Although the audience painlessly followed and understood Dr. Benjamin’s reasoning, he wasn’t satisfied with that explanation alone. He spoke of “the math professor” within him, seeking to dispel any lingering magic by more rigorously proving that the magic square would work out for *any* choice of numbers in the first row, which he represented with A, B, C, and D. It was this representation of the square, he noted, that allowed him to respond to any birthday and produce the correct magic square on the spot.

**Part 3: Secrets of the Square (the Other Kind)**

Dr. Benjamin’s desire to equip the audience with his mathemagical tools, and to generally demystify mental math, turned out to be a central theme of his demonstrations, which carried on as he presented his method to quickly square numbers. Through a series of examples, he broke down the multiplication process into more digestible steps. Say you want to compute the square of any number N — that is, N^{2}. From N, first add a number X to get a more easily multipliable number (N+X) — usually a multiple of 10. Indeed, Dr. Benjamin adorned the 0’s with smiley faces to remind the audience that multiplying by multiples of 10 isn’t as bad as one might think. Next, subtract X from the original number: (N-X). Now, to get N^{2}, multiply the two numbers (N+X)(N-X), and finally add X^{2}. Algebraically, the process can be shown by (N+X)(N-X) + X^{2} = N^{2} – X^{2} + X^{2} = N^{2}: a proof that the math professor in Dr. Benjamin did not discount. Since adding X to N results in an easily multipliable number and X^{2} should be relatively small, the math becomes much easier to do mentally — easy enough, in fact, for Dr. Benjamin to invite listeners to join in and square some two-digit numbers for themselves.

Unfortunately, for three- and four-digit numbers, the math becomes complicated quickly — even for a whiz like Dr. Benjamin. This is because it demands remembering many large numbers while performing multiple layers of multiplication and addition. To easily store these numbers in memory, Dr. Benjamin introduced the audience to the major system, which converts numbers into consonants. After converting each digit of a number into a consonant, he then inserts vowels between the consonants to create a recognizable word. For instance, if 1 corresponds to T and 5 corresponds to L, the consonant conversion of 15 would be “TL.” Adding some vowels results in the word “TooL.” This mnemonic system becomes increasingly useful as calculations begin to involve larger numbers. Instead of remembering 192,303 while doing other operations, all you would need to keep in mind is the phrase “TaP NuM SaM!”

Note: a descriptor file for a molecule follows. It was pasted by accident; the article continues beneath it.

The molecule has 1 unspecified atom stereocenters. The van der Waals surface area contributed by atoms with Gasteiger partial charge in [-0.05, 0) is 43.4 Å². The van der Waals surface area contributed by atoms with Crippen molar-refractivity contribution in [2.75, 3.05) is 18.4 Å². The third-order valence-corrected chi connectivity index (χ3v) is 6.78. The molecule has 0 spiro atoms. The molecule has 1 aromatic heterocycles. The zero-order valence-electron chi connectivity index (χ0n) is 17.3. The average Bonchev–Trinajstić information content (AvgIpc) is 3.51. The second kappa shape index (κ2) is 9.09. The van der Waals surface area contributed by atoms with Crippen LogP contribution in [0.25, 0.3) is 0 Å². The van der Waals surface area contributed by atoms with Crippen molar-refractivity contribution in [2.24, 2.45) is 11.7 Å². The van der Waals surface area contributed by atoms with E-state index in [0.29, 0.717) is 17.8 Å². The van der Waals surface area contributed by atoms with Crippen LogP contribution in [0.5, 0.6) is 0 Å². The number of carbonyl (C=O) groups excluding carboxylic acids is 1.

At last, all the foundations were laid for the mathemagician’s grand finale in which he would square a five-digit number all in his head. He’d promised this early on, but it didn’t play out so traditionally. Unlike his mathemagical tricks from earlier, Dr. Benjamin would not cast himself as an ordinary magician. Instead, to ensure that the audience would identify with his shortcuts, he voiced his live computational process out loud rather than hiding it. The audience caught on and mentally joined in with him, following a rapid but intelligible stream of calculations that synthesized seemingly unrelated mental math tricks to arrive at a singular satisfying result. Importantly, there was still the flair of magic that set the performance in course from the beginning. Dr. Benjamin’s mental math capabilities remained impressive despite all the arithmetic shortcuts he’d unveiled during the hour.

As he reached his memory’s limits, Dr. Benjamin blurted out his final calculations and scrawled the final digits of his answer on the easel. 1,356,227,929, it read. The hall burst into applause.